They are very expensive. Accident reconstruction and biomechanical experts are usually needed to combat the defense argument that a collision could not have possibly caused the claimed injuries. Just bringing in the plaintiff’s health-care providers can get extremely expensive.
Use of a strategic CCP 998
You can win a small trial and still not recover any money for the client if you do not prevail on a motion to recover costs. That is why serving a strategic CCP 998 is a necessity in smaller trials. In my second trial, the jury awarded $40,000 to my client, and I beat my own 998 of $20,000. I knew that State Farm would not pay $20,000 because their highest offer at mediation was $10,000. It is crucial to get authority from the plaintiff to send a 998 that is just high enough so the carrier will not pay, yet low enough that you can beat it at trial.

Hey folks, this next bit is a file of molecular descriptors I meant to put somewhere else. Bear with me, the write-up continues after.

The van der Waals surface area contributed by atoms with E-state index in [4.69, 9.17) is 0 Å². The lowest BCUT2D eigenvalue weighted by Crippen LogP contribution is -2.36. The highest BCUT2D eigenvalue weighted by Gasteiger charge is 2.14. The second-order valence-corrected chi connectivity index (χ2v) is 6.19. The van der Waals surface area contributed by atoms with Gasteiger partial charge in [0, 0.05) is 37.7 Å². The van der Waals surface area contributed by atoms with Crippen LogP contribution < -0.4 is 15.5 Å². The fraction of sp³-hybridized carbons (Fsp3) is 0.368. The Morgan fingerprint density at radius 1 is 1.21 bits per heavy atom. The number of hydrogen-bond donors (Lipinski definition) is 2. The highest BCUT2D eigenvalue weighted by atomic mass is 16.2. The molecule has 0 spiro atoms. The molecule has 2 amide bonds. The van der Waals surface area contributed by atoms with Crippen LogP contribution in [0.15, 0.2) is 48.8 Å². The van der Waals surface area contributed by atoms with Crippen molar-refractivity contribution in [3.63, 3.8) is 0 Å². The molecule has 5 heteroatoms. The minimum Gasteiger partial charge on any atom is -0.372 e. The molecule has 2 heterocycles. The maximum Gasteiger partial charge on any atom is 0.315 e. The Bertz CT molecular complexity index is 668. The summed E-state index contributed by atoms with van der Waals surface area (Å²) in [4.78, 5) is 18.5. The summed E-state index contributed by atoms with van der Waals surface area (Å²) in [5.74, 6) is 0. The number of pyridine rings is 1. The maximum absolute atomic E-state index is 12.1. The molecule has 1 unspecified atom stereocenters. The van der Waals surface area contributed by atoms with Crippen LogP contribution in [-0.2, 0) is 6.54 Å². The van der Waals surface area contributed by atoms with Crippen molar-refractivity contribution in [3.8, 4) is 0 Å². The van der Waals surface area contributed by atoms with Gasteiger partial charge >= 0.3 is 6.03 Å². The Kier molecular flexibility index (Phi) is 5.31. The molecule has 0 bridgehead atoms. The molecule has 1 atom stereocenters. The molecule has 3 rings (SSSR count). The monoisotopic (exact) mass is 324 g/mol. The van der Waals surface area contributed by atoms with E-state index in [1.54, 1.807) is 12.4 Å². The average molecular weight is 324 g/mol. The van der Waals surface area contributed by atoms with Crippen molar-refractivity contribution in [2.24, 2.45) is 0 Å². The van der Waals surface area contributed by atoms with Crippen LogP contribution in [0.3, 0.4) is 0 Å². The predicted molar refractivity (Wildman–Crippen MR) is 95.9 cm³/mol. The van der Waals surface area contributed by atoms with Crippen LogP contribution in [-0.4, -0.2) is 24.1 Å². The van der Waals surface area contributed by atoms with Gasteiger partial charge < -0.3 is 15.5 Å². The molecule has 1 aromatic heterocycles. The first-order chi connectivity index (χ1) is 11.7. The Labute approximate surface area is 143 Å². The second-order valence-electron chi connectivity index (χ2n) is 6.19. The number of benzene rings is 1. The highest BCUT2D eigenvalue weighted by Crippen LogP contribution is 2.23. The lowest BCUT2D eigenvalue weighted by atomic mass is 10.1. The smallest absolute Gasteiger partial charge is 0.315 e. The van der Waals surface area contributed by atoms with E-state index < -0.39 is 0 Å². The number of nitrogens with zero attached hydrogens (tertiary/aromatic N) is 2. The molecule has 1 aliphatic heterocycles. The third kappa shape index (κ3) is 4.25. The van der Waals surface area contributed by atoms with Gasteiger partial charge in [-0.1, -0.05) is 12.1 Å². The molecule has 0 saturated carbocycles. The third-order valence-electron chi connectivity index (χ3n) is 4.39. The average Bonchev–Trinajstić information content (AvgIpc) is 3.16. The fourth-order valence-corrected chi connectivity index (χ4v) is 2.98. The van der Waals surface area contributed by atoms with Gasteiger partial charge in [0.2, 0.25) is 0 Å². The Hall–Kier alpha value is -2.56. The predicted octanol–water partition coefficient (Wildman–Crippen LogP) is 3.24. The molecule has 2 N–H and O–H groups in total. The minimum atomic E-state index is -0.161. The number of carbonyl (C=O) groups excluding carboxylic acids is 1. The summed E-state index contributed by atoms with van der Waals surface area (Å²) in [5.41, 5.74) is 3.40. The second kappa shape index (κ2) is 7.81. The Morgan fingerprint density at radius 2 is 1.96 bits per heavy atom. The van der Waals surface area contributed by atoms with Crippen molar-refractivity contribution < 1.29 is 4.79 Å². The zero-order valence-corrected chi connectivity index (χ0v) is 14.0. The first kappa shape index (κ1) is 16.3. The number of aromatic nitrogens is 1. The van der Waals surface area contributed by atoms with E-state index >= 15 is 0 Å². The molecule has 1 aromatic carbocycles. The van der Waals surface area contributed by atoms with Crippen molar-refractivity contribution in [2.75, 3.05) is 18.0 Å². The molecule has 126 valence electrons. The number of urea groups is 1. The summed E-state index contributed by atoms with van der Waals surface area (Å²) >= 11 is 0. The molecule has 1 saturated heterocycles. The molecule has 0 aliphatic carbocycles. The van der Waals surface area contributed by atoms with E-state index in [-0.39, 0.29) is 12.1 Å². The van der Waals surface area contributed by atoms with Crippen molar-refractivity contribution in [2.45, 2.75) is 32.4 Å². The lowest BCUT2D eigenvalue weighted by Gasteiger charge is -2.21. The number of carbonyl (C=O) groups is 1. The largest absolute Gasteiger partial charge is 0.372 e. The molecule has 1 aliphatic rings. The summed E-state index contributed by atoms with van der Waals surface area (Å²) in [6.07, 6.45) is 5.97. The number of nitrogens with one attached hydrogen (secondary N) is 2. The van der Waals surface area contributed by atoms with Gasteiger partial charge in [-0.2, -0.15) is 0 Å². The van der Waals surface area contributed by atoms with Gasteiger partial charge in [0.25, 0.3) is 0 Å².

Juggling the scheduling of witnesses is something that they do not teach you in law school. In my second trial, one of the hardest aspects of preparation was finding relatives and friends of the plaintiff that were willing to come in to testify for 10 minutes to support my client’s claim for non-economic damages.
Orthopedic specialists are often reluctant to testify in court and charge exorbitant rates for a half day or full day. Although I prefer to have all my witnesses testify live, in my second trial I videotaped the deposition of the doctor that gave my client injections, and saved about $7,000 in costs; videotaping a witness who is unavailable or too expensive to testify in person guarantees that your witness will be ready when you press “play.”
Look for undervalued cases
A young lawyer wanting to get trial experience must often take cases to trial that others do not want to, but where there is a chance to prove that an insurance company undervalued a case. My second trial had extremely difficult facts.